investment firms, Morgan Stanley and Lazard, have given $700 million in capital to the battery service company Better Place8. This company hopes to develop a network of battery replacement stations where drivers can stop and have their depleted batteries swapped out for fully charged ones in minutes. To make the replacement process as streamlined as possible, Better Place is working with several different EV companies on standardizing their battery designs9. The batteries that will propel electric vehicles are also one of their biggest impediments to widespread implementation. The price premium for advanced technology is the main reason why the Chevy Volt’s base price is upwards of $40,000, but economists predict that the costs of batteries will steadily decline in the near future as the technology becomes more commonplace. The typical cost of a battery pack in 2009 was between $700-$1500 per kWh (a typical metal hydride battery pack requires 26 kWh), but could potentially drop below $500 as soon as 201513. Regardless of cost, it is likely that more of the electric cars sold to Americans in the future will also be built here, for the simple fact that it is too expensive to ship the heavy batteries over the oceans15. With a strong vehicle manufacturing base already in place in the Midwest and emerging EV industries in California, the U.S. government is heavily funding electric vehicle implementation with three overall goals: 1) reviving the nation’s depressed manufacturing base with new jobs in emerging industries, 2) reducing dependence on foreign sources of oil, 3) reducing the country’s overall transportation emissions and contributions to global warming.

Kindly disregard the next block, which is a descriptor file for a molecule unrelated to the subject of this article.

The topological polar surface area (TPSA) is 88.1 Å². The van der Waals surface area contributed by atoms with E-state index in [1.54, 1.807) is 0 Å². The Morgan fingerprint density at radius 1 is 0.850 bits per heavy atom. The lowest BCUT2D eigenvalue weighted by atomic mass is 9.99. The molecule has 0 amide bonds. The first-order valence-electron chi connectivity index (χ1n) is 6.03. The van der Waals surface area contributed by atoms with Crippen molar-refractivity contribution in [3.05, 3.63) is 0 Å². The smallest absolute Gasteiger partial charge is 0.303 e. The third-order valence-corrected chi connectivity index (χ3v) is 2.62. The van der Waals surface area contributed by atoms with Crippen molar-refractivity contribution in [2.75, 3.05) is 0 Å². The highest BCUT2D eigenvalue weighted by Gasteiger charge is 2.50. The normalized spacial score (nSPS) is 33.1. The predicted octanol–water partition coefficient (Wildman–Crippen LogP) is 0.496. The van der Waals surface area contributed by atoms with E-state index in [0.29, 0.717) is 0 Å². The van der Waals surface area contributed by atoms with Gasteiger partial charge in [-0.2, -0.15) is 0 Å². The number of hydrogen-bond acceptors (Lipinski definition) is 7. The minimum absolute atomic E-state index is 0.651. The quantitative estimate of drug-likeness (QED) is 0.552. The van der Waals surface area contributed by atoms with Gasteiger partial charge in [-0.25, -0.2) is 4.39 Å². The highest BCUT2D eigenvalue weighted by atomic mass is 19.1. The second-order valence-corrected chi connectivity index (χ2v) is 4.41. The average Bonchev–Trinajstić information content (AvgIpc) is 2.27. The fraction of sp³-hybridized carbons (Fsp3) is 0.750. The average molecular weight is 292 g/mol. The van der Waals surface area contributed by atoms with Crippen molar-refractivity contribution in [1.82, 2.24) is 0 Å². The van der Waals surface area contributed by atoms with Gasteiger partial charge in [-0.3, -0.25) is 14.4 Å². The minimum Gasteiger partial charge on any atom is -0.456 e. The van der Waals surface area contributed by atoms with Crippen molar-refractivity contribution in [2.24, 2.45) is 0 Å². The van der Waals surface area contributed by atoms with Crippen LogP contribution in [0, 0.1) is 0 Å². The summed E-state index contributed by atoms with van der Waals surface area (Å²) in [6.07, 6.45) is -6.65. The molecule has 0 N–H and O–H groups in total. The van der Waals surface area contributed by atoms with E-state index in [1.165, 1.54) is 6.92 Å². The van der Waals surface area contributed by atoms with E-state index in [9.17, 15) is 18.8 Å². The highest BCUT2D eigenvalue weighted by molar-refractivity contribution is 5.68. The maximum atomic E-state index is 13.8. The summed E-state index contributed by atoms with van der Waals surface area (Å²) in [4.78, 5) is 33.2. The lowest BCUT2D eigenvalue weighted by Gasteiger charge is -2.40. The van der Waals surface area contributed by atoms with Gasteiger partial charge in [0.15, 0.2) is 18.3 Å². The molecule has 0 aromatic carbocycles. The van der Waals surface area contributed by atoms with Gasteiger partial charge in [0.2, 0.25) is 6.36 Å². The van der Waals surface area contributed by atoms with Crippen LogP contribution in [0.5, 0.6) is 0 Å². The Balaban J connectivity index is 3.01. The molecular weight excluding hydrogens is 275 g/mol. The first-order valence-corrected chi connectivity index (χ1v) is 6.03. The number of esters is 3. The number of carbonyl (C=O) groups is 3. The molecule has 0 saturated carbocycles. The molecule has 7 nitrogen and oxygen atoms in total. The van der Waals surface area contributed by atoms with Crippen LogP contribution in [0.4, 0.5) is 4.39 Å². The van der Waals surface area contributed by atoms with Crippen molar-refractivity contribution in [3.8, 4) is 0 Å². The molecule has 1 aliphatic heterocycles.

Conclusion Beginning next year and continuing into the foreseeable future, the U.S. automobile industry will be introducing a whole new generation of electric vehicles to the nation’s roads. This report has demonstrated how private and public charging infrastructure is the most crucial requirement for the success of these new propulsion technologies. Government agencies at all levels are providing financial and policy incentives to accelerate the installation of electricity charging points in parking garages and along public roads, to supplant the home charging stations that most EV drivers will be installing in their own garages. While these efforts will motivate consumer demand for electric vehicles to a certain extent, the most effective way to induce a permanent switch from fossil fuel to electric vehicles would be an increased gasoline tax. Although Europe has successfully stimulated its own electric vehicle markets with $7 per gallon gas10, the current political climate in the United States makes a gasoline tax passage very unlikely, and President Obama has not indicated any support for such a measure. Aside from a drastic jump in oil and gas prices, the best way to facilitate the extensive adoption of electric vehicles by American drivers is to build a comprehensive and reliable roadside charging network to power them.

President Obama checking out a Chevy Volt and electric Ford Focus with Michigan governor Jennifer Granholm